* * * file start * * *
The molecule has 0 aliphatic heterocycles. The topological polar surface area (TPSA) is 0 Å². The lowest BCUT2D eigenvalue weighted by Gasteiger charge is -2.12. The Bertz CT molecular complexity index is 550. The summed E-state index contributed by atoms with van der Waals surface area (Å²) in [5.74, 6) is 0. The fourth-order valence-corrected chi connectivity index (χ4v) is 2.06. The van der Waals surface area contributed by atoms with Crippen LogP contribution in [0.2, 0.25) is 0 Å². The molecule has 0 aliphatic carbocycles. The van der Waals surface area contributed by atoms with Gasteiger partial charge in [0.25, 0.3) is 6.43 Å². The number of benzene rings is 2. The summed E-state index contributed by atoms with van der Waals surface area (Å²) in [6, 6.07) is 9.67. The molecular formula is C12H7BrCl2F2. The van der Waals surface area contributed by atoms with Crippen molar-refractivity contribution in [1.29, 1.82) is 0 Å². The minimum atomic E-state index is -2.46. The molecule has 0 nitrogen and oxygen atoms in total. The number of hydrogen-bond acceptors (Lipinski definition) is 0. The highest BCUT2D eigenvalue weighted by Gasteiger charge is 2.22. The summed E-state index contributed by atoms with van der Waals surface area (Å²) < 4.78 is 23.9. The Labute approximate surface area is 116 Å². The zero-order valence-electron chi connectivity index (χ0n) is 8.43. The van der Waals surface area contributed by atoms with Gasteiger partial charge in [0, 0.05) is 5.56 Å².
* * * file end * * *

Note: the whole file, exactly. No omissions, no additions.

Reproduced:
The molecule has 0 aliphatic heterocycles. The topological polar surface area (TPSA) is 0 Å². The lowest BCUT2D eigenvalue weighted by Gasteiger charge is -2.12. The Bertz CT molecular complexity index is 550. The summed E-state index contributed by atoms with van der Waals surface area (Å²) in [5.74, 6) is 0. The fourth-order valence-corrected chi connectivity index (χ4v) is 2.06. The van der Waals surface area contributed by atoms with Crippen LogP contribution in [0.2, 0.25) is 0 Å². The molecule has 0 aliphatic carbocycles. The van der Waals surface area contributed by atoms with Gasteiger partial charge in [0.25, 0.3) is 6.43 Å². The number of benzene rings is 2. The summed E-state index contributed by atoms with van der Waals surface area (Å²) in [6, 6.07) is 9.67. The molecular formula is C12H7BrCl2F2. The van der Waals surface area contributed by atoms with Crippen molar-refractivity contribution in [1.29, 1.82) is 0 Å². The minimum atomic E-state index is -2.46. The molecule has 0 nitrogen and oxygen atoms in total. The number of hydrogen-bond acceptors (Lipinski definition) is 0. The highest BCUT2D eigenvalue weighted by Gasteiger charge is 2.22. The summed E-state index contributed by atoms with van der Waals surface area (Å²) < 4.78 is 23.9. The Labute approximate surface area is 116 Å². The zero-order valence-electron chi connectivity index (χ0n) is 8.43. The van der Waals surface area contributed by atoms with Gasteiger partial charge in [0, 0.05) is 5.56 Å².